FIG. 6 is a partial cross-sectional view taken substantially along vantage line 6--6 of FIG. 4, showing a central hub member in an uncompressed state; and
FIG. 7 is another cross-sectional view, similar to FIG. 6, showing the hub member in a compressed state.
As illustrated in FIGS. 1, 2, and 3, a hand held and hand operated exercise device 10 of known construction has a heavy coiled spring 11 formed with divergently related end portions 12, 12 extending outwardly and downwardly from opposite ends of the spring's central coils 13. Such end portions are fitted with handle means 14, 15 engageable by the operator's hand. Squeezing the handle means toward one another tensions spring 11 and exercises the operator's hand and arm muscles. Such structure is old and known and readily available in the market place.
In order to increase the effective tension of the coil spring 11 and the effective resistance to closing movement of the handle means 14, 15 toward one another for the purpose of increasing the manual force required to operate the otherwise conventional exercise device 10 resistor means 20, illustrated in FIGS. 1-5 of my present invention is provided.
As there shown, means 20 comprises a relatively thin base portion 21, having parallel planar face walls 22, 23, which may be generally triangular in plan as illustrated, or of other suitable polygonal shape, such as square or circular in plan.
Projecting outwardly from face wall 23 and located generally equidistant from the imaginary corners of the triangular shaped base portion illustrated, is a hub member 25 which may be cylindrical, but preferably frusto-conical, having an axial opening 26 which extends through base portion 21 to communicate with face wall 22. The frusto-conical hub member 15 is adapted to fit different diameter springs 11.
Located at the three corners of the base portion and projecting outwardly of face wall 23 are three masses or block formations 27, 28 and 29 of general rectangular parallelopepid configuration. The three mass formations illustrated are of like length and thickness (measured from face 22), but are distinctly different in width. For example, in a typical application as illustrated, (see FIG. 5) the mass 27 is in the order of 1 inch long, 1 inch thick and 5/8 inches wide; mass 28 is 1 inch long, 1 inch thick and 7/8 inches wide and mass 29 is 1 inch long, 1 inch thick and 11/8 inches wide. These dimensions are not critical and may be varied to change the mass size depending on the results desired, but at least one such mass is required to practice this invention as will appear presently.
Preferably resistor means 20 is formed as a unitary molding made of flexible compressible material, such as rubber, plastic or rubber-like synthetic with the hub member 25 and spaced masses 27-29 integral with the base portion 21. The hardness of the selected material is an important factor since it materially affects compressibility of the masses. In the presently illustrated embodiment black rubber having a durometer hardness of 50 has proven operationally satisfactory for the resistor means. If desired, base portion 21 may be rigid metal or plastic and resilient hub 25 and the masses 27-29 formed separatly and attached to the base portion.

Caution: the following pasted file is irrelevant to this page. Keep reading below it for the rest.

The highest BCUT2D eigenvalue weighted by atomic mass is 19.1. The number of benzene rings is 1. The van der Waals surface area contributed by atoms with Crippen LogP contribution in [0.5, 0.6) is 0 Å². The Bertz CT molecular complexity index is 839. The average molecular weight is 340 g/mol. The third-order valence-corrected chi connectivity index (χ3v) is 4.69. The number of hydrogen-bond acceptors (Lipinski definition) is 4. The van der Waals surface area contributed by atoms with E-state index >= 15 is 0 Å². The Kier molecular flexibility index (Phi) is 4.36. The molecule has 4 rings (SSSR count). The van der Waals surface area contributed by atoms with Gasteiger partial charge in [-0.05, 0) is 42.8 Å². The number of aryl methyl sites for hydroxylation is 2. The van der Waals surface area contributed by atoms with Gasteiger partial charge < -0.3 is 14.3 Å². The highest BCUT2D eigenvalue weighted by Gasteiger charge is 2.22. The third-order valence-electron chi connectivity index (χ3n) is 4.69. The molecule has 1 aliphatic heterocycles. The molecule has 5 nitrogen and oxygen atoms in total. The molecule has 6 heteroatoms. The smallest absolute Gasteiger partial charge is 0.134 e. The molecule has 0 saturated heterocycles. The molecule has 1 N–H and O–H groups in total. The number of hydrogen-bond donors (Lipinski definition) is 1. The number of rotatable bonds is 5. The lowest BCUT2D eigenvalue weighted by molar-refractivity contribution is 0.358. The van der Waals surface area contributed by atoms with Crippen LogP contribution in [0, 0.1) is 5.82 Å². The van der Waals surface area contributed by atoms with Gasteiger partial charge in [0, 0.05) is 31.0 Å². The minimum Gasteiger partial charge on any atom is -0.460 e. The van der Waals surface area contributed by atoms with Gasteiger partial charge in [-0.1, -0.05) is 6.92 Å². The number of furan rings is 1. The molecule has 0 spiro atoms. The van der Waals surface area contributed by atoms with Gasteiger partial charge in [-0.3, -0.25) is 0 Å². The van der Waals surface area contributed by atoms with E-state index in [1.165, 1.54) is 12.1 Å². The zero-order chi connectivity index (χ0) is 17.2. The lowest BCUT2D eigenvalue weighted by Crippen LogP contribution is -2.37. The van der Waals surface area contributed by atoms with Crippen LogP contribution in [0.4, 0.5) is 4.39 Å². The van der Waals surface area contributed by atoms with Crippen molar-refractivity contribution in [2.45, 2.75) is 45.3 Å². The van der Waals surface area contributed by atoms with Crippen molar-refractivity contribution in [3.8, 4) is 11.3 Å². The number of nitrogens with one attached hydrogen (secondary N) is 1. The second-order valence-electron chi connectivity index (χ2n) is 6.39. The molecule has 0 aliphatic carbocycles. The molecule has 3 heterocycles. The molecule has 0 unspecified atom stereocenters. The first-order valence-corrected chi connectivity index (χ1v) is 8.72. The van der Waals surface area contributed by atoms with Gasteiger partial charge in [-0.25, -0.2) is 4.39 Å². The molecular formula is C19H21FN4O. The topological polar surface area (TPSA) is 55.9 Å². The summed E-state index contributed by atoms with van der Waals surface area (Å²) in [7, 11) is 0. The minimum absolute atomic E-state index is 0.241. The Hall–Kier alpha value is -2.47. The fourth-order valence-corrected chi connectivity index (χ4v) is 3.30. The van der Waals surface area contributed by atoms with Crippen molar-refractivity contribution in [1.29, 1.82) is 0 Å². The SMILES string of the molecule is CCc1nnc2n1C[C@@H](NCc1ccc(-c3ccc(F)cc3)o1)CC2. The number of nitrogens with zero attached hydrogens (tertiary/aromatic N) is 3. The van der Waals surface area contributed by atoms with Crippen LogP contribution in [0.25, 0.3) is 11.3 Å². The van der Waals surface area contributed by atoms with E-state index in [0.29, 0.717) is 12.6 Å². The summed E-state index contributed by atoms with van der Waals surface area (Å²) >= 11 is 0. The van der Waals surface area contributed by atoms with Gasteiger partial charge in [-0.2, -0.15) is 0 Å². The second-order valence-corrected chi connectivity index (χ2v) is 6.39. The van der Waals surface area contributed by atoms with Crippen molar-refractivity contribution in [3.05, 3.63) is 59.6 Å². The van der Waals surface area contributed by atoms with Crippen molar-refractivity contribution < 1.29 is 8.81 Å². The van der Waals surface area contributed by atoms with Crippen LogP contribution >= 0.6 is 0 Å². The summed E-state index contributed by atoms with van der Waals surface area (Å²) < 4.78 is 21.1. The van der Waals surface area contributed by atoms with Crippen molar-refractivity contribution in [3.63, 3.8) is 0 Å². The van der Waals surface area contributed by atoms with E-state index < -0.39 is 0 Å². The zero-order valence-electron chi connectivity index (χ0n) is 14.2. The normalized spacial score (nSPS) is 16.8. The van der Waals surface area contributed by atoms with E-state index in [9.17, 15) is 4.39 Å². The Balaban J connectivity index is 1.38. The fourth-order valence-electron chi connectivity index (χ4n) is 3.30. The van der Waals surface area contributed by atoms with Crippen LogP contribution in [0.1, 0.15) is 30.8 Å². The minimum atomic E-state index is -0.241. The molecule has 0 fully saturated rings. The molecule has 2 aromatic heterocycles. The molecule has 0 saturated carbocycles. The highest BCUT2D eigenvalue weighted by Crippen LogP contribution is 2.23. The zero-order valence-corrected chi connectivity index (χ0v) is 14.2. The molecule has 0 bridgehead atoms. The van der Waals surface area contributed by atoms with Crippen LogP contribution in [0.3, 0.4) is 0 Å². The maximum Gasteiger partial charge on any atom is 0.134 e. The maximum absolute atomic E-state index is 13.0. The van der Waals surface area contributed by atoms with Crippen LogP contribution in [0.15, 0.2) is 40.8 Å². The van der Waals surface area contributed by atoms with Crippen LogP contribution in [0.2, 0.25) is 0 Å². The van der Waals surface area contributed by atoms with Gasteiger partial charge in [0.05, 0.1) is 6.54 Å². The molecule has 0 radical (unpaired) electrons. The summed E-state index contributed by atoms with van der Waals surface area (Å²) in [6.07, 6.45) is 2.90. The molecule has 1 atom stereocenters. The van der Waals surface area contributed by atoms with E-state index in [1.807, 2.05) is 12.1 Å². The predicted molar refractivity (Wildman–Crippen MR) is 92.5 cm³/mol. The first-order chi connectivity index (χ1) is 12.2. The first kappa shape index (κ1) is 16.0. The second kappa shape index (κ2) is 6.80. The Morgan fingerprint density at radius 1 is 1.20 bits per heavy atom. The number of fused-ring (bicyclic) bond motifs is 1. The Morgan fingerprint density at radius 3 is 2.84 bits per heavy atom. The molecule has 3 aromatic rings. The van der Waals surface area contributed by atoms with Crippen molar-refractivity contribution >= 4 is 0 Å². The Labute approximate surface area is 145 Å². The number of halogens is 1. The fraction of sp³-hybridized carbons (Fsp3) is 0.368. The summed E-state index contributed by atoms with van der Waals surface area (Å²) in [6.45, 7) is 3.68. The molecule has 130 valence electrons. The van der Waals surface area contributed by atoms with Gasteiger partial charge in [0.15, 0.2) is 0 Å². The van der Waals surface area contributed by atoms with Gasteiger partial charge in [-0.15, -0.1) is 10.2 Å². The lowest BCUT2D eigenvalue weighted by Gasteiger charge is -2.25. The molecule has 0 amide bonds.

Resistor means 20 is mountable on the conventional hand exerciser by inserting the hub portion 25 thereof endwise into the open center of coil spring 11. A rod 30 is positioned in the axial opening 26 of the hub portion and is threaded at one end to received wing nut 31 and washers 32 outwardly of the outer end of the hub portion and face wall 22 as shown in FIGS. 3, 6, and 7. Other forms of attachment means also may be employed for this purpose, as desired.
In operation, tightening the wing nuts 31 to advance along the threaded rod 30 causes the washers 32 to squeeze the tubular hub member axially and selectively expand the same radially against the surrounding coils of spring 11. This reinforces the spring to increase its resistance to torsional loading and radial contraction, making it more difficult to squeeze the handle means 14 and 15 together generally in accordance with the teachings of my prior application Ser. No. 728,349 now U.S. Pat. No. 4,623,141.
In addition to the described functioning of the hub member to increase the spring's resistance to torsional loading, the several mass formations 27-29, are used to increase the effective resistance to closing the handle means together. This is accomplished by loosening the rod and nut means sufficiently to rotatably index one of the mass formations or blocks between the separated handle means, after which the nut is again tightened to compress the hub member if and as desired. It will be appreciated that movement of the two handle means toward one another causes the same to interferringly engage and squeeze the intervening mass or block, compressing the same along its width axis in the illustrated case. By placing progressively wider blocks 27-29 between the handle means, progressively greater force is required to close the handle means. By changing the hardness and/or width dimensions of the masses 27-28 in particular and or by adding additional different sized masses spaced along the periphery of the resistor base, a variety of resistances are available. In the illustrated embodiment the masses are spaced at 90° intervals with one side of the base left open. By placing the open base area opposite the opening between the handle means, the operator can rely on the adjustable hub member to vary spring closing resistance and thereafter graduate to the stiffer resistances provided by the spaced masses as his muscles become stronger.
From the foregoing it is believed that those of skill in this art will recognize the novel advancement over the prior art provided by the present invention. Although a single embodiment has been shown and described herein, it is to be understood that changes, alterations and substitutions of equivalents may be made without departing from the scope of this invention as defined in the following appended claims.